I'm taking an online writing course that has a pretty hefty discussion-board participation requirement. One of the discussion topics was to explain the difference between the different types of argument appeals one can make: Ethos, Pathos and Logos. Considering that the definitions of those things are right out of our textbook, pretty much everyone was basically posting the same things with slightly different wordings. So, being the smart-ass that I am, I decided to try to mix it up a little.
Here, in its entirety, is my poorly written explanation of why one might want to use a particular appeal over the others:
Logos, or "an appeal using logic" is the most effective form of argument. According to a famous study, less than 10% of all arguments made by not using logic-based data and reasoning are effective in changing the mind of someone with an opposing viewpoint. Less than ten percent. That means that over 90% of all arguments that do use logic-based data and reasoning are effective. From this we can infer that the most effective way to argue one's point is to include relevant statistics and numbers -- after all, the numbers don't lie. Definitely choose Logos, because it's the best.
Ethos, or "argument from authority," is clearly the most effective tactic to use in an argument. I've had thousands of arguments with people, and believe me when I say, it's the way to go. In addition to personally participating in thousands of debates -- all of which resulted in me convincing the other party that they were wrong -- I've also served as an argument consultant to dozens of other famous arguers. Remember the Bud Light "tastes great VS less filling" debate from some decades back? Well, that was never conclusively decided because of the fact that I was coaching both sides on their arguments. This resulted in both sides of the debate having foolproof, undefeatable arguments, so the debate rages on. I'm just that good. So take it from me when I say that you should certainly choose Ethos for your argumentative needs. It's the best.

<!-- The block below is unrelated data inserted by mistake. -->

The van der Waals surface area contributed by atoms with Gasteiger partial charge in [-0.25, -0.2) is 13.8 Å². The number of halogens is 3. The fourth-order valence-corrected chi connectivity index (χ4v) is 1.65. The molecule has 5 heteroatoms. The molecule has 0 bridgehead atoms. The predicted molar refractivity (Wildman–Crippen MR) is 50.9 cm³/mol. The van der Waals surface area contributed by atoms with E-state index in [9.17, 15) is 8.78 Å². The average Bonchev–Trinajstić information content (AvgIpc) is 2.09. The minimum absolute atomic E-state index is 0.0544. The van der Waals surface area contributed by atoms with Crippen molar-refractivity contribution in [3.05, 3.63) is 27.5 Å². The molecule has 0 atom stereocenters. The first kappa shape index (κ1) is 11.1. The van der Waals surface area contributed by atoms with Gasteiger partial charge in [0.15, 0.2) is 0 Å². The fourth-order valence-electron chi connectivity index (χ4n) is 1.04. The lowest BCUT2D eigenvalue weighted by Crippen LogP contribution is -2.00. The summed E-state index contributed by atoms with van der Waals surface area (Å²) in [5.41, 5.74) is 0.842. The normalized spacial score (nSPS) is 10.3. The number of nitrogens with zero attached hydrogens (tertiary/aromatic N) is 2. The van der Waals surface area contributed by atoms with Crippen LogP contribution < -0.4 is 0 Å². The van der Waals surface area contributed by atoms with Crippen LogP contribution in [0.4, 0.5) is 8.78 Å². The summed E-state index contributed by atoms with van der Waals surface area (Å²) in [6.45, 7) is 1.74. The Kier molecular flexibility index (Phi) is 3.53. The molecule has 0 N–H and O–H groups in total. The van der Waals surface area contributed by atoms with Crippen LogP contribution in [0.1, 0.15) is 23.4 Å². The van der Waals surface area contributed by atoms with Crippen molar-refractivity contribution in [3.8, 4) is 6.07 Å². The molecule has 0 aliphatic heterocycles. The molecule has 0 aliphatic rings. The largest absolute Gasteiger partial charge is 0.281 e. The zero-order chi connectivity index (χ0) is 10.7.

This brings me to Pathos, or "an appeal to the heart." I could tell you that this is the best tactic to use when formulating an argument, but I feel that it might be better to mention an argument from the past that didn't use Pathos. Remember that fateful day in September of 2001, when both towers of the World Trade center were spewing black plumes of smoldering death into the skies? Well, people all over the city were warning that those towers would fall, and that all those rescue workers should get out now, lest the death-toll rise exponentially. Sadly, though, those warnings were filled with facts and figures, delivered by civil engineers and mathematicians who didn't have the foresight to attempt to appeal to the emotions of those making the decisions. Unfortunately, as a direct result of this lack of Pathos-knowledge, these early-warners watched with tears in their eyes as the towers indeed collapsed exactly how their facts and figures said they would. If only they had tried to appeal to the hearts of those in power rather than their minds... If they had, then hundreds of people might not have lost their lives that day. Don't let this happen to you; always argue using Pathos, as it is clearly the best strategy in an argument.